The proportional solenoid 22 of the expansion valve is shown in greater detail in FIG. 6. The proportional solenoid 22 includes an isolation tube 62. Isolation tube 62 is generally cylindrical and has a closed top 64. Isolation tube 64 also has a flanged bottom 66 which nests in a recess (not separately shown) in body 12. In the preferred form of the invention isolation tube 66 is made of non-magnetic stainless steel material having approximately one-half inch O.D. and a 0.012 inch thick wall. The body 12 is preferably made of non-magnetic aluminum alloy.
A resilient seal 68 is positioned under flange bottom 66 of isolation tube 62. Seal 68 serves to provide a fluid tight seal which prevents the working fluid in chamber 18 from escaping around the isolation tube through the recess. The isolation tube is fixed in position as shown by fastening means (not shown). A flux washer 69 made of magnetic material is positioned in the recess above flange bottom 66 of the isolation tube. The preferred form of the flux washer is sized with an opening that accepts the isolation tube, has a one inch O.D. and is 0.180 inches thick. The purpose of flux washer 69 is later described in detail.
The isolation tube 62 has a cylindrical surface 70. Plunger 24 is movable inside an internal area 72 of the isolation tube. Internal area 72 is bounded by interior surface 70. As described in U.S. Pat. No. 5,252,939, plunger 24 includes rollable bodies 74 that roll between the surface of plunger and the interior surface 70 of the isolation tube. Further, the isolation tube provides a radial gap in which there is no magnetic material between the plunger and the lower portion of the frame. This radial gap is approximately 0.20 inches. This construction enables plunger 24 to move with virtually no frictional resistance.
Proportional solenoid 22 further includes a wound wire coil 76 for providing an electromagnetic field when electrical power is supplied thereto. Coil 76 is supported in a frame 78 made of magnetic material that is u-shaped in cross section. A cylindrical sleeve 80 extends part way through the center of coil 76. A longitudinal gap 82 extends between the bottom of sleeve 80 and the lower portion of frame 78 as shown in FIG. 6. In the preferred embodiment the length of this longitudinal gap is 0.300.
In the preferred embodiment of the invention the inside diameter of sleeve 80 is slightly larger than the outside diameter of isolation tube 62. In addition, in the preferred embodiment, frame 78 may be releasably attached to body 12 of the valve. This enables the coil and frame assembly to be removed from the valve without releasing any of the refrigerant working fluid 20 from the system. This makes it easier to repair or replace the coil of the solenoid actuator.
An operation of the expansion valve, when no electrical power is applied to coil 76, the spring 48 of control element 20 biases plunger 24 upward to the position shown in FIGS. 1 and 6. Supplying power to coil 76 creates an electromagnetic field. The electromagnetic field produces a flux circuit about solenoid 22. The flux circuit extends through the sleeve 80, the frame 78 and the flux washer 69. However, gap 82 causes magnetic saturation in the area of the gap.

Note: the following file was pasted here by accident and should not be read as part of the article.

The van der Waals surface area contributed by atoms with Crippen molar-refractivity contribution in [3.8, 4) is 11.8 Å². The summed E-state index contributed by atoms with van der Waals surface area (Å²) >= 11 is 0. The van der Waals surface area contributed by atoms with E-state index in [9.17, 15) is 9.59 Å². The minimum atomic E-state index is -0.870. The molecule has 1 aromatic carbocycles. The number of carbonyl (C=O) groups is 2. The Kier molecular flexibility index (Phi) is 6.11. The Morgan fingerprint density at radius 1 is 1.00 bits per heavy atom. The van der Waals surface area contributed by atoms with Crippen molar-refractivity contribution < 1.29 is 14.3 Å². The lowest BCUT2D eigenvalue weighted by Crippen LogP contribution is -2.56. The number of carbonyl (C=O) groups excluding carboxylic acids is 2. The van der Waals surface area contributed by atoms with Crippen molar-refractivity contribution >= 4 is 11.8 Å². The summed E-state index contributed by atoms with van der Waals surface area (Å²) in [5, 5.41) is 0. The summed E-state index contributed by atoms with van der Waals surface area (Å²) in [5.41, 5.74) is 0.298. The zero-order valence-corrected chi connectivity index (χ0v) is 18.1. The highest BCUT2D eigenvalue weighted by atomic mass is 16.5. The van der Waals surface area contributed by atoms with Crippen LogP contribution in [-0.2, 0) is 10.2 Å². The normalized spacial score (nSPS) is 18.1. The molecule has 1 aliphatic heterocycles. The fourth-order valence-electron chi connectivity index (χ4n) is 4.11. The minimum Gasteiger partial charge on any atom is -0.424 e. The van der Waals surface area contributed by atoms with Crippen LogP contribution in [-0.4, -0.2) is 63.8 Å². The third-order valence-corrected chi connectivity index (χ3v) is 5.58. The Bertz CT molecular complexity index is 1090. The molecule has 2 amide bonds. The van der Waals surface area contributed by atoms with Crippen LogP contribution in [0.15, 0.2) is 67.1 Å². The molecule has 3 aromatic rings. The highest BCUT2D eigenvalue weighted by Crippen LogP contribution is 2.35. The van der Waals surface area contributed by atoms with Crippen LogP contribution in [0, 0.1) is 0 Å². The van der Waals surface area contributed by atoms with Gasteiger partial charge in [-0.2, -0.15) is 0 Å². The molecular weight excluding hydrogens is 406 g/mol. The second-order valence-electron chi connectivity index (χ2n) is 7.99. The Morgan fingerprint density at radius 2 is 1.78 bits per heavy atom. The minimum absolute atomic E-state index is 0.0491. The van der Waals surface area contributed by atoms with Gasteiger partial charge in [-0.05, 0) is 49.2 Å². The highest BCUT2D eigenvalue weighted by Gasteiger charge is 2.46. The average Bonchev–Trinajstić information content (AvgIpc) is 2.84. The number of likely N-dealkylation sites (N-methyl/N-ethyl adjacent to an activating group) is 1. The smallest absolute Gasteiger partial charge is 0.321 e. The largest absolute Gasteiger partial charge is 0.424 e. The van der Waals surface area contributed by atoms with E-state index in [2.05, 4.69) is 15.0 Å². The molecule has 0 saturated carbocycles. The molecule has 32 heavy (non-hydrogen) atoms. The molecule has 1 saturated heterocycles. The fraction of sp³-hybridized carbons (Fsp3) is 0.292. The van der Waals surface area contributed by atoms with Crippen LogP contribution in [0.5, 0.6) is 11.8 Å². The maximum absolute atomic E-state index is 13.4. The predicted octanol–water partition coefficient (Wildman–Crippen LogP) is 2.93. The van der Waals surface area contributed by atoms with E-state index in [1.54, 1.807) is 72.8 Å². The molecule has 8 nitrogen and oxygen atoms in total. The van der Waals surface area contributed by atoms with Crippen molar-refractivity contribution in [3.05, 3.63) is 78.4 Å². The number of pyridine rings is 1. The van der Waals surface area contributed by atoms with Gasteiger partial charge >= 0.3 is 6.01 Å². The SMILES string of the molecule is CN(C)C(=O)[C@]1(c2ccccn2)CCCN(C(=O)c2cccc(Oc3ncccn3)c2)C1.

The plunger functions as a member for completing the magnetic flux circuit. Flux washer 69 serves as a variable permeance element as its permeance varies with the distance the plunger 24 is displaced downward. As electrical power delivered to the coil of the solenoid actuator increases, the magnetic saturation at the gap 82 also increases. This causes the plunger to move downward until the force reaches an equilibrium with the biasing force of the spring of the control element.
By varying the amount of power delivered to the coil of the proportional solenoid, the position of the plunger and the movable member 42 of the control element may be precisely controlled. As a result, the rate of flow of working fluid through the valve is also accurately regulated.
The proportional solenoid of the present invention is novel in that unlike conventional solenoids the force it produces does not increase exponentially as the plunger approaches the end of its stroke. This enables the solenoid actuator to achieve a force versus stroke characteristic that enables precise and repeatable movement.
Solenoid 22 is further novel in that although it is a proportional solenoid, it is removable from the body of the valve. This facilitates repair or replacement. Prior art type proportional solenoids have not generally been used in expansion valves because they could not tolerate a low permeance structure between the coil sleeve and the plunger. In the present invention however, a low permeance non-magnetic isolation tube is positioned between the magnetic sleeve and the plunger element. The presence of this low permeance tube actually enhances the ability of the plunger to move. This is believed to occur because the low permeance element maintains the plunger away from other magnetic elements and reduces resistance to movement that occurs when a magnetic element that is attracted to the plunger is immediately adjacent thereto.
It will be understood by those skilled in the art, that although the preferred embodiment of the invention uses an air gap to achieve a saturation area, in other embodiments a non-magnetic spacer or thinned area of the sleeve may be used. Likewise, although the preferred embodiment includes a flux washer as a variable permeance element, other embodiments may use other types of elements that exhibit increasing permeance with plunger stroke.